Cartoonist R. Crumb Assesses 21 Cultural Figures, from Dylan & Hitchcock, to Kafka & The Beatles


Any fan of “under­ground” com­ic artist Robert Crumb knows that the man has no shy­ness about his pref­er­ences: not in jazz music, not in pol­i­tics, and cer­tain­ly not in the female form. Alex Wood, co-oper­a­tor of the offi­cial R. Crumb site (pic­tured with Crumb above), has dis­cov­ered that the artist’s opin­ions offer a vivid win­dow into the artist’s mind. “Over the years, talk­ing with Robert about many dif­fer­ent things, I’ve been sur­prised by some of the things he likes and dis­likes,” Wood writes. “We all know he loves old music from the ear­ly part of the last cen­tu­ry, and does­n’t like rock music. But then he says he likes Tom­my James and the Shon­dells, and Sam the Sham and the Pharaohs? So in a dis­cus­sion in May, 2011, I asked his opin­ion on a list of peo­ple in the news past and present.” This became part one of the series “Crumb on Oth­ers,” which has at this point grown to sev­en full pages.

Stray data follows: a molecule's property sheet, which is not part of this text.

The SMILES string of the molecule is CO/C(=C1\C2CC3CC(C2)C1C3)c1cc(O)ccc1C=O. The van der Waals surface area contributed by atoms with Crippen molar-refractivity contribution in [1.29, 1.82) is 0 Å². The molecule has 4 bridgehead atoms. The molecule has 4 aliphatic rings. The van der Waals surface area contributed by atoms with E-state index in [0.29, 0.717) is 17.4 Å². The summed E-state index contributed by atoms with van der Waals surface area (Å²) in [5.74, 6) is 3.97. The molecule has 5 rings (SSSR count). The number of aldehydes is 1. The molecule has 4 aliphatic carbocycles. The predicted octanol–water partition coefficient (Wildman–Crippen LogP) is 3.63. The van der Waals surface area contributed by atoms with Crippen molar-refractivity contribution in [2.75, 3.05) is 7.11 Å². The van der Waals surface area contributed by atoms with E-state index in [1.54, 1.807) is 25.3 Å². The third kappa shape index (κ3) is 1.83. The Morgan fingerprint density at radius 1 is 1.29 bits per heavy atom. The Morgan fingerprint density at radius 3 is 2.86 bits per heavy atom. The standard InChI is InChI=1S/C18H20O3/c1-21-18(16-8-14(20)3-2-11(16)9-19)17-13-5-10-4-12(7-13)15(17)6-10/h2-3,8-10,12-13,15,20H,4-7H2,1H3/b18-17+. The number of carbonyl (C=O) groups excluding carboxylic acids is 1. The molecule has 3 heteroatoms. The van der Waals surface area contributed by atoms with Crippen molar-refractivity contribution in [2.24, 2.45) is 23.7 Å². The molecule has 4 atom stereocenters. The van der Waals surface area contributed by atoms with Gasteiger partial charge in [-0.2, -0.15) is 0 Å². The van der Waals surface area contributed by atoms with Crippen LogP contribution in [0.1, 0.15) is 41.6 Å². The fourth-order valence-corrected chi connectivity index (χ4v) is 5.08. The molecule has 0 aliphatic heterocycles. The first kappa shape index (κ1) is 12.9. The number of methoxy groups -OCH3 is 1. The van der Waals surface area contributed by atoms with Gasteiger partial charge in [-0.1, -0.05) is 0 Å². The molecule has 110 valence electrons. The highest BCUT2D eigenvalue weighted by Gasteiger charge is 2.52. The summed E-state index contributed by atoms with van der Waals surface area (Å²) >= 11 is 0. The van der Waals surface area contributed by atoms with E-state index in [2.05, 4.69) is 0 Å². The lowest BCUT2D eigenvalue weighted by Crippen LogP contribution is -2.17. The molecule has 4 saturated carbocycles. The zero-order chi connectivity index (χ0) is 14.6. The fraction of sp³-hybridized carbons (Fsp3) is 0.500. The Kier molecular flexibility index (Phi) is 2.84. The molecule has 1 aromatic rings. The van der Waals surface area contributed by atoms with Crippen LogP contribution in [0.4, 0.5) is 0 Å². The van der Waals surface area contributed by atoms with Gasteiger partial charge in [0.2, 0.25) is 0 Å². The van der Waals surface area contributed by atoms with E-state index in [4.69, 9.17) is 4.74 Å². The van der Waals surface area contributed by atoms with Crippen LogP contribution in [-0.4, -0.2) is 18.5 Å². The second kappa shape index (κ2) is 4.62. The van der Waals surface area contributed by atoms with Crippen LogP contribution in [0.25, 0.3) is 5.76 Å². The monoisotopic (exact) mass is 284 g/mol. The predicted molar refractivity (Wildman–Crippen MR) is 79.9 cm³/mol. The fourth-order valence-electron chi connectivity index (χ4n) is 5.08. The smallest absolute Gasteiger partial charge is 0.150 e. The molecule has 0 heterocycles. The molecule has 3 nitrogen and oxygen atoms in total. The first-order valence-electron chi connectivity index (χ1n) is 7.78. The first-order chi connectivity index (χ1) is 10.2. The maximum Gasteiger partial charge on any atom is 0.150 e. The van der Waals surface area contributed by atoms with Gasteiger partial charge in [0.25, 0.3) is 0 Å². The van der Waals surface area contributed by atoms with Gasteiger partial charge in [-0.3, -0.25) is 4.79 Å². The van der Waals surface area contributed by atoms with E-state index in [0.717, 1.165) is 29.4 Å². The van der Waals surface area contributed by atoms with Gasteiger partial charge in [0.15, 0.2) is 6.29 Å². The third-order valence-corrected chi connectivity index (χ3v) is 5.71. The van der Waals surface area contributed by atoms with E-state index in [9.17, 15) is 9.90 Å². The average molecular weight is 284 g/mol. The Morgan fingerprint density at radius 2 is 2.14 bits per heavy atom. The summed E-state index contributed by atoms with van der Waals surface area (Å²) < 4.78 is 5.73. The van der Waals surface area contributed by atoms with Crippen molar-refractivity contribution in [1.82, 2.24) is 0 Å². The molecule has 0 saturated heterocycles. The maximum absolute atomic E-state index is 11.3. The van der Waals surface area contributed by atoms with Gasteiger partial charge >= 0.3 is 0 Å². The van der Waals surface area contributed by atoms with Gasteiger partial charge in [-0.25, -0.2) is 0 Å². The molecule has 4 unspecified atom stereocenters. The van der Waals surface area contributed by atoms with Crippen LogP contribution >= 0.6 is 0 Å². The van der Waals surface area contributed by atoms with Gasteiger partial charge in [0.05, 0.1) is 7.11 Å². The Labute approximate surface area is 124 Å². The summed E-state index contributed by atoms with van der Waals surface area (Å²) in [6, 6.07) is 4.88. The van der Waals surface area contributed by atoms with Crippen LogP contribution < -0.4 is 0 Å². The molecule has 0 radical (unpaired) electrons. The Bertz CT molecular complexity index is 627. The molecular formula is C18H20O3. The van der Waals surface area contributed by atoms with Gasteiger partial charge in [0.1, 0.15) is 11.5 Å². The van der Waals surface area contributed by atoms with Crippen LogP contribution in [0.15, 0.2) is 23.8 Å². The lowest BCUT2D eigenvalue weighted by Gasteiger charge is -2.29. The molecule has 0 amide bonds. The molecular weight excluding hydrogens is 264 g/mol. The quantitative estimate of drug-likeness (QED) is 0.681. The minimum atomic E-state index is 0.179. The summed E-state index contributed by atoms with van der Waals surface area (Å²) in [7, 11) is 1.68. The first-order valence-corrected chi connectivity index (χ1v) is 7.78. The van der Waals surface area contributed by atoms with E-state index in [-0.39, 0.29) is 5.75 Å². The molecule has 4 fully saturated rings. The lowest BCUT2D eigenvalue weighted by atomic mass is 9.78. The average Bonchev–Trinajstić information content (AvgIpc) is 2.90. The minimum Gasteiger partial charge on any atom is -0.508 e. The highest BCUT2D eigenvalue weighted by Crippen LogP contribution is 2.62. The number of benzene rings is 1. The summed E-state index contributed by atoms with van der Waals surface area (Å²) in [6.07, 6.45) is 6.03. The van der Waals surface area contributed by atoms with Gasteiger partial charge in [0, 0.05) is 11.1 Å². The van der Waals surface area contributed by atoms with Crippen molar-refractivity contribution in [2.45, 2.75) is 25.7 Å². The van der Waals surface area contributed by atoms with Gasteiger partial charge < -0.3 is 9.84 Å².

Below, we offer you a selec­tion of the rough­ly 150 fig­ures from music, film, visu­al art, and let­ters Crumb has so far assessed, his reac­tions rang­ing from high praise to out­right dis­missal to amus­ing anec­dotes of his own encoun­ters with the lumi­nar­ies in ques­tion. With these, you can see how your notes on the likes of Bob Dylan, Alfred Hitch­cock, Philip K. Dick, and Charles Dar­win com­pare with those of the cre­ator of Fritz the Cat and Mr. Nat­ur­al, the hand that gave us “Keep on Truckin’,” and the lead­ing light of of Zap Comix — a lumi­nary who has gen­er­at­ed no small amount of high praise, out­right dis­missal, and amus­ing anec­dote him­self. Here are the remain­ing parts. Part 2, Part 3, Part 4, Part 5, Part 6, and Part 7.